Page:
FilmJerk Favorites

A group of unique directors and the essential works that you've got to see.

||| Stanley Kubrick |||
Stanley Kubrick

A filmmaker of international importance, Kubrick was one of the only directors to work within the Studio System and still have full artistic control over his films from scripting through post-production, prompting Time Magazine to compare Kubrick’s early independence with the magnitude of Orson Welles.

An uncompromising antiwar film, this gut-wrenching drama depicts a World War I officer as he labors with an ultimately futile defense for three painfully sympathetic men tried for cowardice. Kubrick artistically utilizes a beautifully washed-out black and white photography to represent the muddied boundaries of right and wrong, and the many gray areas that lay between.

A fabulous and inspiring adventure, this visually stunning epic stars Kirk Douglas as the heroic slave who fights to lead his people to freedom from Roman rule. Although a clear departure from Kubrick’s oeuvre, “Spartacus” is an all time classic helmed by a man with a precise vision who is equally capable of crafting colossal spectacle, tense tête-à-têtes, and a tender moment between lovers.

This film is so stylish it’s easy to forget it’s a horror film at heart. Considered to be the thinking man’s thriller, Kubrick molds this very particularly “Stephan King” material into the portfolio of his films about human failure, as the hero’s desperate desire to become somebody ends in frustration and tragedy.

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Eastwood's "Torino" might be dirty, but it ain't Harry

By EdwardHavens

March 20th, 2008

It's almost like a webisode of the new E! series "Pop Fiction." Give out just a tantalizing bit of information and just see where everyone takes it. A Dirty Harry movie? A western? Nothing's come close yet, according to our source.

Eastwood's

Let's start logically, and not just because what little information we've been able to dig up would barely fill up a thimble...

1) A new Dirty Harry movie? Not likely. The hot rumor is that a killer is riding around in a Gran Torino, and the now-retired Harry Callahan is on a mission to track down the culprit, as one of the victims was Callahan's cop grandson. What do we know about Dirty Harry Callahan? We know that Harry was once married, but she was killed by a drunk driver, and never once in the five films in the series was there ever a mention of a child. So, all of a sudden, Harry not only has a child he's never once mentioned before, but this child is old enough to a child of their own, who is himself old enough to have become a police officer? Sorry, don't buy it. Plus, if this was a Dirty Harry movie, you don't release it in December anymore. You hold it until the summer months, when action films have a better play-off. December is now reserved for more family-friendly fare, straight dramas or awards bait films. More on that in a minute.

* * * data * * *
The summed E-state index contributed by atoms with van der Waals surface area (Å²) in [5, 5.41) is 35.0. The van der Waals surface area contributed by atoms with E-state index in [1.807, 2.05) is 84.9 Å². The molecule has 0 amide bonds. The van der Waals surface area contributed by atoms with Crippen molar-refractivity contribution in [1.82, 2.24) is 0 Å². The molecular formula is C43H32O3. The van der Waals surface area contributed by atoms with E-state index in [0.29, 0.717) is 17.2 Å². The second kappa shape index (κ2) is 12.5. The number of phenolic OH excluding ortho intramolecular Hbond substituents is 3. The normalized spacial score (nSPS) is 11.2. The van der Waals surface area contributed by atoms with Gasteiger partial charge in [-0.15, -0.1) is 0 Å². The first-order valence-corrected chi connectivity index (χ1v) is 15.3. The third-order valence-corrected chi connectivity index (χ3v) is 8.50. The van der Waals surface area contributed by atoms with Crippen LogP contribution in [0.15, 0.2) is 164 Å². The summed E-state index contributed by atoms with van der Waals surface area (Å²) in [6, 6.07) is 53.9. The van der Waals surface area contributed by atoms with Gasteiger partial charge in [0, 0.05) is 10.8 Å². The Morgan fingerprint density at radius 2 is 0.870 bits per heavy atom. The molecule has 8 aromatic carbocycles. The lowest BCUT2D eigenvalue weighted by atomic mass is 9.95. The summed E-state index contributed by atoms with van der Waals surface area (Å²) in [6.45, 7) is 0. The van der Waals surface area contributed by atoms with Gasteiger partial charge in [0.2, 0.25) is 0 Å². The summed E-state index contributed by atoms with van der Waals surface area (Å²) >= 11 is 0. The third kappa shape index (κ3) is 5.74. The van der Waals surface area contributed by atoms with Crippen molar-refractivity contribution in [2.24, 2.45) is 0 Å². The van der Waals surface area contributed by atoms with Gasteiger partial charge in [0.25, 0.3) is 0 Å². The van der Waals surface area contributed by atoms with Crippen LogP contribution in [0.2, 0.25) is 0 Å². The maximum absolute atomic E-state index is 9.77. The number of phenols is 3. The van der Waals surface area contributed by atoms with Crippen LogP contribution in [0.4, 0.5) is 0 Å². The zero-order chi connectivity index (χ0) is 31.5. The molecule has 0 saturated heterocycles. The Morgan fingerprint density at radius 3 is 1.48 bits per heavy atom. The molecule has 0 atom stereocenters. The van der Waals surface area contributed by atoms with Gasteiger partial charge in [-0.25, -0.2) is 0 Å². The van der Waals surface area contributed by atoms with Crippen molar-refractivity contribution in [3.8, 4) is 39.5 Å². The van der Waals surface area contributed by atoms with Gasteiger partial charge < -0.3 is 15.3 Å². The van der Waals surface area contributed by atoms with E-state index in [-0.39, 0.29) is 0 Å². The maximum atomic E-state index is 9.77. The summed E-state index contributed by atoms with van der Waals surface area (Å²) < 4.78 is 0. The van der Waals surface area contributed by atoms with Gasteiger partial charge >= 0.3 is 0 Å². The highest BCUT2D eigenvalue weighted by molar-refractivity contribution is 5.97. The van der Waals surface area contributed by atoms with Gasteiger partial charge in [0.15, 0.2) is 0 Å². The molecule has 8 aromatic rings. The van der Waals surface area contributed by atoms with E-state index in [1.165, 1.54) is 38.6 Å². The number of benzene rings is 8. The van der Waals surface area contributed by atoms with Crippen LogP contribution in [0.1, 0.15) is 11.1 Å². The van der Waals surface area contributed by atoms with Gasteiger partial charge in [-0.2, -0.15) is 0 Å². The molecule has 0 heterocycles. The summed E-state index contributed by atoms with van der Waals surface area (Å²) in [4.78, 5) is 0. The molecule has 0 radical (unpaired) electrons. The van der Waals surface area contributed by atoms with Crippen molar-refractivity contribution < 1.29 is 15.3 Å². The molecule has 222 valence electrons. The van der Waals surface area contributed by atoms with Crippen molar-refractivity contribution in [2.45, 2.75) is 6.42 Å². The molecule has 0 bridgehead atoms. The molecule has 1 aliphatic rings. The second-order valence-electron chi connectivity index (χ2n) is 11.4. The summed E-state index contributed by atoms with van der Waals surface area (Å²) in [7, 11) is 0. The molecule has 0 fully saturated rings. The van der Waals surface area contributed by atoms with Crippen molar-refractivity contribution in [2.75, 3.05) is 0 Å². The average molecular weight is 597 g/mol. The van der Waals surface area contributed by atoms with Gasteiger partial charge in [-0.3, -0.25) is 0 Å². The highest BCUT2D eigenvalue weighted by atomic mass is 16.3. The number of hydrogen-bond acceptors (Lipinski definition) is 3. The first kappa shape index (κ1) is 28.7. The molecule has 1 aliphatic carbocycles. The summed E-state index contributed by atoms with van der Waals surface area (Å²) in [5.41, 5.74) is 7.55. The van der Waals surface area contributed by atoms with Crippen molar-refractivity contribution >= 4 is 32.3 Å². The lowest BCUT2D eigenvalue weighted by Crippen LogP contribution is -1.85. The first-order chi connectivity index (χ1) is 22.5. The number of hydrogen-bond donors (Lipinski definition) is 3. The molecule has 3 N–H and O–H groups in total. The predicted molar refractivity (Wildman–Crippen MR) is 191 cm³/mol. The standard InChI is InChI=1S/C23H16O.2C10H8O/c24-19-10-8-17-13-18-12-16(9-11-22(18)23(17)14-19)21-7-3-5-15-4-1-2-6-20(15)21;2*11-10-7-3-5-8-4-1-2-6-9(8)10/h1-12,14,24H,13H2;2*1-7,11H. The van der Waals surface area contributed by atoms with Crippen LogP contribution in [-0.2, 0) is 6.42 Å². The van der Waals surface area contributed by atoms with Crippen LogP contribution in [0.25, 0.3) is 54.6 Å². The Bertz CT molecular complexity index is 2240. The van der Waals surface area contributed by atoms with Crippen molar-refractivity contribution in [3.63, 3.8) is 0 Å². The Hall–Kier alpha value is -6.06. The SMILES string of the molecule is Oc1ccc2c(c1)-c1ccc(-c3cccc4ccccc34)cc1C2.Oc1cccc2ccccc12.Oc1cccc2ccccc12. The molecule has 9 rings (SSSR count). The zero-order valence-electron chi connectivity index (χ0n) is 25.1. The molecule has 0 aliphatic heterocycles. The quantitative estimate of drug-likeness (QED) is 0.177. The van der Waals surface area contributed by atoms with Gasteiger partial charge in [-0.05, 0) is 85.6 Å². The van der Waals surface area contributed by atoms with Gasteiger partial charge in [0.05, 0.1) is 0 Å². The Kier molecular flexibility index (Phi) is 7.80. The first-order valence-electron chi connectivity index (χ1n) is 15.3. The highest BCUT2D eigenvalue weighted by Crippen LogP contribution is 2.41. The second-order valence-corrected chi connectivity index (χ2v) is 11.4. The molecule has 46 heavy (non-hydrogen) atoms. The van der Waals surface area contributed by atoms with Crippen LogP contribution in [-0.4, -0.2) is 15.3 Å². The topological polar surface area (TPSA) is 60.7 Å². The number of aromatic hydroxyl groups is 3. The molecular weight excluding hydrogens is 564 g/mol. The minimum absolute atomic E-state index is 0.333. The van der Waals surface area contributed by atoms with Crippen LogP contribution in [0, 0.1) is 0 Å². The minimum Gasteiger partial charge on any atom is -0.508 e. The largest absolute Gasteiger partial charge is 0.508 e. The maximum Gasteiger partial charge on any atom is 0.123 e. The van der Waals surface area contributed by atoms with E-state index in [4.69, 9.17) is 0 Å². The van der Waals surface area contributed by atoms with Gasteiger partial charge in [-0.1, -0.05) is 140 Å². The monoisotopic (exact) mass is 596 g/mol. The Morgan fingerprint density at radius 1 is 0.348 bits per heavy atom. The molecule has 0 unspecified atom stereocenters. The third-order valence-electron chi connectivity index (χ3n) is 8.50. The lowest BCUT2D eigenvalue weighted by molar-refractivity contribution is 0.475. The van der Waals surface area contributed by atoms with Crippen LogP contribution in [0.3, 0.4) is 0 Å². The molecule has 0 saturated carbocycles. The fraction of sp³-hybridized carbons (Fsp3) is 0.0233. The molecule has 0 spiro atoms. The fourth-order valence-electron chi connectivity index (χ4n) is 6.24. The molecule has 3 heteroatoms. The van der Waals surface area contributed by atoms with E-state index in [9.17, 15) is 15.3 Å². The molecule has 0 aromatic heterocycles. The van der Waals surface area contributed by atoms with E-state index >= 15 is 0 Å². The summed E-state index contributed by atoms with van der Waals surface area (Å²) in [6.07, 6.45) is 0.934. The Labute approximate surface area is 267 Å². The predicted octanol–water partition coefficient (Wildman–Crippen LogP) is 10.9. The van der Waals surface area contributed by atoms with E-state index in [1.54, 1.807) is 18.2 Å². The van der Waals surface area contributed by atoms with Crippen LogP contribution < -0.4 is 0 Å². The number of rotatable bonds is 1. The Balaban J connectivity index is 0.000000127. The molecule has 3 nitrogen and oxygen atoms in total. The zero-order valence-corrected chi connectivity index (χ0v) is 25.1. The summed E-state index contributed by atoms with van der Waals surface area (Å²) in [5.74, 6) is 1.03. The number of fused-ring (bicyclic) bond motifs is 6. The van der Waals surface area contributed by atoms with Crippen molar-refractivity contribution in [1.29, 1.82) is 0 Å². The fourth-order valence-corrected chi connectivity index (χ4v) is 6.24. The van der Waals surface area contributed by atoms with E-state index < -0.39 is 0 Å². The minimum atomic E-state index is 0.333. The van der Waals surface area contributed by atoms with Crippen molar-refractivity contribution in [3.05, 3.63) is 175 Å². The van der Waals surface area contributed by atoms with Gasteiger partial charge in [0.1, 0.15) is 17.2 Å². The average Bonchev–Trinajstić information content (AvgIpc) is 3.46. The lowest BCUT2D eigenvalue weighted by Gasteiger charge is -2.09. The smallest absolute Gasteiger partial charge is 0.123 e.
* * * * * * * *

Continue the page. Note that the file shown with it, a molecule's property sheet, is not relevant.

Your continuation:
2) What is a Gran Torino? In Italian, "Gran Torino" means "The Grand Turin," the city in Northern Italy which is considered the Detroit of Italy. Turin is also the home of the Mole Antonelliana, which now houses the Italian National Museum of Film and was greatly featured in Davide Ferrario's beautiful 2004 homage to cinema, After Midnight. But in car culture, the Gran Torino is the muscle car built by Ford Motor between 1972 and 1976, best known as the car by officer David Starsky in the 1970s ABC series "Starsky and Hutch" as well as its 2004 movie adaptation. Hell, I can't think of any way to spin this into it being a Western.

So if it's not a Dirty Harry movie, and it's not a western, just what the heck is "Gran Torino" anyway?

Our source tells us this will be a simple, quiet and compelling drama about Walt (Eastwood), a rural bigot who finds his outlook on life changed after a family of Hmong immigrants move in to the home next to his own, striking up a friendship with the family's teenaged son Tao over the older man's now-classic car.

Now, doesn't that sound more like something a studio would hinge its awards hopes on?

I could continue to prattle on about this and that, but that's really all we've been able to get right now. If there is any good to come out of the wild speculation about this being the next Dirty Harry movie, it shows there is still a major interest in any new Eastwood film. And seriously, if the studio and production companies are going to be so damn careful to try and keep the project as close to the vest as possible, is someone who is at best a property manager really going to blab major plot points to someone selling a car that isn't even the car they're looking for? No. I've worked in production, and if the production is specifically looking for a 1972 Gran Torino, they're not going to waste their time looking at cars that aren't a 1972 Gran Torino. The 72's had a more rounded body, compared to the straighter lines on the 74's. Car enthusiasts are going to know the difference, and if the script is specific about the year of the car, it probably has some significance to the storyline.

How the release of "Gran Torino" will affect the currently-set November release of Eastwood's courthouse drama "Changeling" for Universal (one of their expected high rollers for 2008 awards glory) is uncertain. All that can be certain for now is the race for 2008's Best Picture just got itself a new 800 pound gorilla.